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Puebla Group Calls for Ibero-American Debt Forgiveness, Debates Need for Alternative Development Model

April 11, 2020 (EIRNS)—In an almost three-hour videoconference yesterday, 40 members of the Puebla Group, founded in July of 2019 by progressive former Ibero-American Presidents, former and current legislators, former and current government officials, and political party leaders, called on multilateral lending agencies to forgive the debt of Ibero-American nations, so as to free up resources urgently needed to combat the coronavirus pandemic.

Every country in the region is reeling from the dislocation caused by the economic impact of the virus and attending to emergency social needs of their populations. Under these circumstances, debt payment is not an option.

The related subject of the need for an entirely new development model, based on solidarity and a strong state dedicated to the protection of human life, was also on the agenda. The group’s final declaration warns that “the priorities of the [existing] global model led to the abandonment of social policies, especially those related to healthcare systems.” The current crisis shows, it added, that “health, research, and public policy cannot be subordinated to the interests of the market.”

Among the Puebla Group’s founders is Argentine President Alberto Fernández, the only sitting Ibero-American President belonging to the group, who coordinated its founding and foreign policy orientation with Mexican President López Obrador and with several former Ibero-American Presidents, including Brazil’s Lula da Silva and Dilma Rousseff, Ecuador’s Rafael Correa, and Paraguay’s Fernando Lugo. Current Mexican Undersecretary for Latin American Affairs, Maximiliano Reyes, is also a founding member.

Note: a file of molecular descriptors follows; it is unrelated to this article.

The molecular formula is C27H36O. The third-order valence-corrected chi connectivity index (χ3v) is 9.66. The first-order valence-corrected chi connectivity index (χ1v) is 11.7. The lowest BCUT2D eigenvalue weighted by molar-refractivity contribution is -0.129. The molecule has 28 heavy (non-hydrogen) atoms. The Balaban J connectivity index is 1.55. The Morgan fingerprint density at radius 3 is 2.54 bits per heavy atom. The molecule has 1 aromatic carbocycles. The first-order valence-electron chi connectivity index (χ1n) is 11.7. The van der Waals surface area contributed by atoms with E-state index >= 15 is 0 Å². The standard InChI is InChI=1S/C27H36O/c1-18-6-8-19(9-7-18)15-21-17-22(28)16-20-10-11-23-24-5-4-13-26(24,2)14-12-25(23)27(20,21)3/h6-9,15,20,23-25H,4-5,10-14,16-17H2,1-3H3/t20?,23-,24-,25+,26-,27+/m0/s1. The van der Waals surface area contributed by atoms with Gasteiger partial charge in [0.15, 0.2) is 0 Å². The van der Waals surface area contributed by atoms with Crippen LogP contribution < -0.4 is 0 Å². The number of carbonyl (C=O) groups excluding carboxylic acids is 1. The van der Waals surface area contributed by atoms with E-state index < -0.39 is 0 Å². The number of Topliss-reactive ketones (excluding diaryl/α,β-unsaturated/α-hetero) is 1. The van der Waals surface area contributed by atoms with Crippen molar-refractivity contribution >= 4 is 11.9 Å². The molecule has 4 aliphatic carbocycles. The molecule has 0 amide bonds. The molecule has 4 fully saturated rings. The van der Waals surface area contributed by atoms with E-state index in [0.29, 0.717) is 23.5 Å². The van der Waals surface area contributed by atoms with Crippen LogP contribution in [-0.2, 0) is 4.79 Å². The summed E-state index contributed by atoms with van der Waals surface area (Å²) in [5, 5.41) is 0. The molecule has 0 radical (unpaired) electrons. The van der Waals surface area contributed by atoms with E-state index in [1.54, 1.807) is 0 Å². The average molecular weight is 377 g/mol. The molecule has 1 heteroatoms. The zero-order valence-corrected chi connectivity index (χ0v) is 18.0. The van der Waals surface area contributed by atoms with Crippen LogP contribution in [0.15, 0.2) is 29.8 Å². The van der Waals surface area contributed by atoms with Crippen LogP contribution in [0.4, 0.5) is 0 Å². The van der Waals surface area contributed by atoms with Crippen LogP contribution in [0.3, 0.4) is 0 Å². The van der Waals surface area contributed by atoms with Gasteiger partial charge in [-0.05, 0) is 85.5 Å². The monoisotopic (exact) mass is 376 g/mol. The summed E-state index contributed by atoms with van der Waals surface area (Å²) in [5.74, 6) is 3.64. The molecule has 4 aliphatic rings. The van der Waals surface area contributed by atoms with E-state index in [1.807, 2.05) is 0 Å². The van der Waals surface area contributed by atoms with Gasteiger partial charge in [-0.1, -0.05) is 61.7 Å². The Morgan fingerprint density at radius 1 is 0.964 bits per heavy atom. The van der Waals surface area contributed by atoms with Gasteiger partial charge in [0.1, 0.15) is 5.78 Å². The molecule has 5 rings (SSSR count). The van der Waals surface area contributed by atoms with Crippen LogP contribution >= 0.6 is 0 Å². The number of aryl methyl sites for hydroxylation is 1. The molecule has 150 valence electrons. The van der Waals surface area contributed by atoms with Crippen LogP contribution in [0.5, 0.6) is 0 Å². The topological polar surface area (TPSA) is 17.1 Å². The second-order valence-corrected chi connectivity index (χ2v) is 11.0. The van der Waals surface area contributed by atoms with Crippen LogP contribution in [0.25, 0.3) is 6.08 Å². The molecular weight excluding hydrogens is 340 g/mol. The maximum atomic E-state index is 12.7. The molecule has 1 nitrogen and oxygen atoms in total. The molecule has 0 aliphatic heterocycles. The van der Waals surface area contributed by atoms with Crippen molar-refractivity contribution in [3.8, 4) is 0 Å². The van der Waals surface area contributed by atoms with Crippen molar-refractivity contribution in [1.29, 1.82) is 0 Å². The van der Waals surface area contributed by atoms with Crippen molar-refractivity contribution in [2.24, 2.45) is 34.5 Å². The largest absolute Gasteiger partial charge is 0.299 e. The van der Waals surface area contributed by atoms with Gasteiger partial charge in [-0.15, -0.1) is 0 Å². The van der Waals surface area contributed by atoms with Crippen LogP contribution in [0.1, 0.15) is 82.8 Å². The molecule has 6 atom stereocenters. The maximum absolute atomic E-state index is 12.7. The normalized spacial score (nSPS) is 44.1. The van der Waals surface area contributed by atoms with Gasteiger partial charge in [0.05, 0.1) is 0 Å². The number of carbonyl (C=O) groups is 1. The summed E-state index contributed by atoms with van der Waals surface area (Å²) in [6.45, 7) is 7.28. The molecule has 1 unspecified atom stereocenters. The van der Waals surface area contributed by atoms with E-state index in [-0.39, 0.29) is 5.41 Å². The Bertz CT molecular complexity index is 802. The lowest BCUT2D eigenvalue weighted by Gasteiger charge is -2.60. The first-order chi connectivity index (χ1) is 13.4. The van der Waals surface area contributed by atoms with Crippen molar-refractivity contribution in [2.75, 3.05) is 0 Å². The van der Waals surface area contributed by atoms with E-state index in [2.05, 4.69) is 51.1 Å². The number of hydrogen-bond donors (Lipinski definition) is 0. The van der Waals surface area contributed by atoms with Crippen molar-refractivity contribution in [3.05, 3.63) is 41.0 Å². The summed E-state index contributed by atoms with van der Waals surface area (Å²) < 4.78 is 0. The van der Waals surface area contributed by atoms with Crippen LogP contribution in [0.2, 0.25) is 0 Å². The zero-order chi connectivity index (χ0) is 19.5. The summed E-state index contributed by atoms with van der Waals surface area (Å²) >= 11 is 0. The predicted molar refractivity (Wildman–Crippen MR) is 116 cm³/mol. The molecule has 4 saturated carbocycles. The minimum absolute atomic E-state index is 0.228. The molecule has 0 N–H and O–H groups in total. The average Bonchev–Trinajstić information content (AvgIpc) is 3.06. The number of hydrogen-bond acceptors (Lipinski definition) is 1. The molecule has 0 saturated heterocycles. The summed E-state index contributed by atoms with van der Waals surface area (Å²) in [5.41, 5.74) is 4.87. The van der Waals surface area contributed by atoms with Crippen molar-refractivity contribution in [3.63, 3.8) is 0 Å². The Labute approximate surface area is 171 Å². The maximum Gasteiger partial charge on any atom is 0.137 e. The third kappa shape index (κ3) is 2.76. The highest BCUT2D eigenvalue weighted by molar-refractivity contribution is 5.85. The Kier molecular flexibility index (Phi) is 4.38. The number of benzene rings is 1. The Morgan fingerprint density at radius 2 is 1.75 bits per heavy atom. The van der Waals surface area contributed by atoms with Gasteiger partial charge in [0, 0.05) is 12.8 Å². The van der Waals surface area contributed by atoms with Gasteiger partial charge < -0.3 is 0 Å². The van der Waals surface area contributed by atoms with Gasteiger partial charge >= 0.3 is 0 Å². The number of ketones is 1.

In his opening remarks to yesterday’s meeting, Fernández decried the “lack of solidarity” inherent in the current global system, saying that “if there’s anything good to come out of [this crisis], it’s the need to understand that this is not every man for himself.” He explained that in his case, “between the economy and people’s health, I chose health. An economy that declines by 11% can be restored, but a man or woman who dies, can’t be. We have to prevent this tragedy from worsening.”

He was seconded by former Argentine Foreign Minister Jorge Taiana, who charged that it wasn’t the health emergency “that caused the economic debacle, but rather the non-resolution of the 2008 crisis and the exhaustion of a model of financialization,” that wrecked economies, increased inequality, “and destroyed social welfare systems.” He pointed out that despite researchers’ warnings that a bacteriological pandemic were possible,

“there was disinvestment in public health systems, leaving them without resources and abandoning vulnerable populations.” He and former Bolivian President Evo Morales reiterated the need for debt forgiveness, with Morales emphasizing that “life can’t [be considered] merchandise; heath care can’t be a business.”

The group also demanded lifting punishing sanctions on Venezuela and Cuba, and called for strengthening the World Health Organization, under attack by Western China bashers for allegedly abetting China’s “misinformation” on the coronavirus.

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